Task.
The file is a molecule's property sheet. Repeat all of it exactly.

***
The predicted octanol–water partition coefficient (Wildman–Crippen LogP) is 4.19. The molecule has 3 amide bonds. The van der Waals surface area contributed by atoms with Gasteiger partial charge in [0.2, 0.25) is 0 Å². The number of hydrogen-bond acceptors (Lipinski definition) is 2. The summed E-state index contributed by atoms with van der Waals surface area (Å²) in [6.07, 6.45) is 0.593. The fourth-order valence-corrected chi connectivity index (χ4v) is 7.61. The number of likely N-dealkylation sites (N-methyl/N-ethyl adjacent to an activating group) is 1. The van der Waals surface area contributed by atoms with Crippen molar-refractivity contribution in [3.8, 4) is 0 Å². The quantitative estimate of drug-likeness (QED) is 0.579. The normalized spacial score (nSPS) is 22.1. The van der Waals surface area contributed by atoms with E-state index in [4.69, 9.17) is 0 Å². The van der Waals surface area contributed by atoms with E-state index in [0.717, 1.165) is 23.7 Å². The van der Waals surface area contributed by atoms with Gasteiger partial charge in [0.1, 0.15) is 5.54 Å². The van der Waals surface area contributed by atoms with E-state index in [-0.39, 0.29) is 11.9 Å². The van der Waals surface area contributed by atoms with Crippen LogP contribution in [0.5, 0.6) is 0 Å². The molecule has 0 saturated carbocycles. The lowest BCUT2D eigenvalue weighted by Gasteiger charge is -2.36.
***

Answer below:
The predicted octanol–water partition coefficient (Wildman–Crippen LogP) is 4.19. The molecule has 3 amide bonds. The van der Waals surface area contributed by atoms with Gasteiger partial charge in [0.2, 0.25) is 0 Å². The number of hydrogen-bond acceptors (Lipinski definition) is 2. The summed E-state index contributed by atoms with van der Waals surface area (Å²) in [6.07, 6.45) is 0.593. The fourth-order valence-corrected chi connectivity index (χ4v) is 7.61. The number of likely N-dealkylation sites (N-methyl/N-ethyl adjacent to an activating group) is 1. The van der Waals surface area contributed by atoms with Crippen molar-refractivity contribution in [3.8, 4) is 0 Å². The quantitative estimate of drug-likeness (QED) is 0.579. The normalized spacial score (nSPS) is 22.1. The van der Waals surface area contributed by atoms with E-state index in [4.69, 9.17) is 0 Å². The van der Waals surface area contributed by atoms with E-state index in [0.717, 1.165) is 23.7 Å². The van der Waals surface area contributed by atoms with Gasteiger partial charge in [0.1, 0.15) is 5.54 Å². The van der Waals surface area contributed by atoms with E-state index in [-0.39, 0.29) is 11.9 Å². The van der Waals surface area contributed by atoms with Crippen LogP contribution in [0.5, 0.6) is 0 Å². The molecule has 0 saturated carbocycles. The lowest BCUT2D eigenvalue weighted by Gasteiger charge is -2.36.